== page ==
|4.9028573 (16)||rate this recipe »|
1 1/2 cups (about 3/4 pound raw weight) beef liver, cut in pieces
3 to 4 cloves garlic
2 1/2 cups water or low-salt beef or chicken broth
2 1/2 teaspoons instant yeast
3 cup King Arthur Unbleached All-Purpose Flour
2 cups King Arthur Traditional Whole Wheat Flour
2 cups cornmeal
1 3/4 cups rolled oats
1 cup soy flour
1 cup Baker's Special Dry Milk or nonfat dried milk
3 eggs, plus 1 egg for glazing biscuits
1/4 cup milk or water
Dough: Rinse the liver and cut it into small pieces. Peel the garlic. Combine the liver, garlic and water or broth in a saucepan. Bring to a boil, then cover the pot, lower the temperature and simmer for 15 minutes, until the meat is thoroughly cooked. Set aside to cool. Use a food processor, immersion blender or a meat grinder to purée the mixture. Or strain off the liquid, reserve it, and mince the meat as finely as possible.
Place the remaining dry ingredients into a large bowl and mix well. Add the 3 eggs and the puréed mixture along with the reserved liquid.
Knead the mixture for 5 to 10 minutes, until the dough holds together. You may need to add extra liquid or flour depending on the texture of the dough. It should be stiff, but not feel like "cement." Return the dough to the mixing bowl, cover it, and let it rest for 30 minutes. Preheat your oven to 300°F and grease or line with parchment paper two or three baking sheets.
Working with about one-third of the dough at a time, roll it out to 1/4- to-1/3-inch thick, then cut it into the size biscuits you want (our dog biscuit cutters work well here.) The biscuits don't spread, so you can place them close together on the baking sheets. Beat the remaining egg with 1/4 cup water or milk, and brush it over the biscuits. Bake the biscuits for 1 hour. Remove them from the oven and bake the second batch. After all the biscuits are baked once, crowd them onto the amount of baking sheets that will fit into your oven. The biscuits may be overlapped. Bake for 1 or more hours at 225°F until they're hard and dry. Cool completely, then wrap well. Keep about 1 week's supply in a cool and dry place, and freeze the remaining for longer storage.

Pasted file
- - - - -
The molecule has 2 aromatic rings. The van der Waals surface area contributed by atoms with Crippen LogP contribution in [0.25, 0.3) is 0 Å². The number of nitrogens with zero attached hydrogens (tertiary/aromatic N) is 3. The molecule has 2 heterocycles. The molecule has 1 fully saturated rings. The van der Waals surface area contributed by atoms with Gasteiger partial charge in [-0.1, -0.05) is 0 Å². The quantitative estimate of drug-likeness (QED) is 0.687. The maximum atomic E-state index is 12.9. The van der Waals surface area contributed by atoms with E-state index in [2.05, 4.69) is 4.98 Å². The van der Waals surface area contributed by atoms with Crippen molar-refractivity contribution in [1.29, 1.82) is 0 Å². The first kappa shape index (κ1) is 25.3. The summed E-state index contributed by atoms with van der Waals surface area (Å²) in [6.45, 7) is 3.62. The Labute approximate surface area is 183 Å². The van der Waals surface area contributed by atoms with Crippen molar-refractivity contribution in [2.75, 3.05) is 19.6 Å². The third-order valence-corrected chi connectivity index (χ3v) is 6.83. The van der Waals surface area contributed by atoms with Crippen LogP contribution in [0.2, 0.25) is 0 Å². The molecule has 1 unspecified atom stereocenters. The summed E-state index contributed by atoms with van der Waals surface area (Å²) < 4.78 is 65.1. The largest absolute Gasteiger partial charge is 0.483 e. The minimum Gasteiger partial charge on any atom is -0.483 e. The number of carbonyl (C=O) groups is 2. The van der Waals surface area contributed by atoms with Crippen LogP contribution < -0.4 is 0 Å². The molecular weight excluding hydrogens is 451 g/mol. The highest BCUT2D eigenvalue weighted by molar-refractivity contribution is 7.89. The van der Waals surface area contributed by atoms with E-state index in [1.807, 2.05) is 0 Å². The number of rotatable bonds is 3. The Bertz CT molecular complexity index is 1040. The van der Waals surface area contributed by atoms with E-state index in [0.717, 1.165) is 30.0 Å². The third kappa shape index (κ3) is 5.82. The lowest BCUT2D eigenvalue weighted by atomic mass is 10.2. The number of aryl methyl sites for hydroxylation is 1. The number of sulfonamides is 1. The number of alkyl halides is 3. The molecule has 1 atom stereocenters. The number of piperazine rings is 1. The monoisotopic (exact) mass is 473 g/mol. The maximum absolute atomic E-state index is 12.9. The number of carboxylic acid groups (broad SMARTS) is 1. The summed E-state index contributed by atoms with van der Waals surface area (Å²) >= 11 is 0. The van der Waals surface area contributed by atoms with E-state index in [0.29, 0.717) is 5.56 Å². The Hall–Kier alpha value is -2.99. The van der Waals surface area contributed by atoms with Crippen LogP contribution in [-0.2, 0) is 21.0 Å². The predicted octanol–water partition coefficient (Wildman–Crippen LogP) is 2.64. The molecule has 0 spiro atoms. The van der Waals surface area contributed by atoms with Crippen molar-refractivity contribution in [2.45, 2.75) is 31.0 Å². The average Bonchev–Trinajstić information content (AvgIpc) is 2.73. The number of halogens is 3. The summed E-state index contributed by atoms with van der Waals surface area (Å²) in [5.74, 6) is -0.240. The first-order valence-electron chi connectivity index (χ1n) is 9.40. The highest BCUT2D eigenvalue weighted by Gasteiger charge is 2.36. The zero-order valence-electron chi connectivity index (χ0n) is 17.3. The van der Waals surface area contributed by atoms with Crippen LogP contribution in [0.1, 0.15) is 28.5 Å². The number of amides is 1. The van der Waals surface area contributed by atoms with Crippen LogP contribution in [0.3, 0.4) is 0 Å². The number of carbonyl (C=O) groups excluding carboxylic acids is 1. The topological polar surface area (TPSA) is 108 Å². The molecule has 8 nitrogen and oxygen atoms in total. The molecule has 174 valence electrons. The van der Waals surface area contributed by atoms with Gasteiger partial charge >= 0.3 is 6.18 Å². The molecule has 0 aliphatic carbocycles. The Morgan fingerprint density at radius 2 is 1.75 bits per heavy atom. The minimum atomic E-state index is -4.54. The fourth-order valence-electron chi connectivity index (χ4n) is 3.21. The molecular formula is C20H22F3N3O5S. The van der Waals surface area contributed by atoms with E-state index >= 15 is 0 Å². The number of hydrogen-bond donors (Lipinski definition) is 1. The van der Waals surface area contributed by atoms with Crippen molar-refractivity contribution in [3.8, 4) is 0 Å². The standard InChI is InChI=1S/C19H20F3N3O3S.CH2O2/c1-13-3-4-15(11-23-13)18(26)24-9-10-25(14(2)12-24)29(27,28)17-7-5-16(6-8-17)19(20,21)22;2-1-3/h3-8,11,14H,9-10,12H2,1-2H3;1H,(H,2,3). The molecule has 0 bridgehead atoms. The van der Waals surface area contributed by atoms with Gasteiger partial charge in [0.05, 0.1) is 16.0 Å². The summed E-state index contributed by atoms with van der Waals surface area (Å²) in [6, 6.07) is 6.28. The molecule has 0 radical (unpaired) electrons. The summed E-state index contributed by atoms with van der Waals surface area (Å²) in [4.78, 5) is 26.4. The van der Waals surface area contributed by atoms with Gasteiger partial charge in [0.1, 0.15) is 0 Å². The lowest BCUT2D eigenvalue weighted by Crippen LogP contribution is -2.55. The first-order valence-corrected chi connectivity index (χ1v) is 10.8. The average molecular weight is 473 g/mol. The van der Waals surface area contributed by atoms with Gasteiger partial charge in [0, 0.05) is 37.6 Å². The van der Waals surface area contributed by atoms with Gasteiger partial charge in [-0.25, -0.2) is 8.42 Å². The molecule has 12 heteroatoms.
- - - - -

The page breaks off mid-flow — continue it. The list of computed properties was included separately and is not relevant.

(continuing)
Note: It used to be commonly believed that garlic was good for dogs' health. Now, opinion is divided as to the usefulness (or even possible toxicity) of garlic. Worried about the garlic in these biscuits? This is what the ASPCA has to say: "Unfortunately, we do not know specifically what dosage [of garlic] causes problems, and it is not yet completely known what breeds and age groups are most sensitive to this toxicity. What we do know is that gastrointestinal problems and red blood cell damage can occur as a result of feeding garlic to pets. An occasional small amount, such as that in most commercial pet foods and treats, may not cause a problem, but because of the risk, we generally recommend that you avoid feeding your pets products that contain more concentrated amounts of garlic." Since garlic isn't integral to the structure of these biscuits, if you're worried about it— simply leave it out.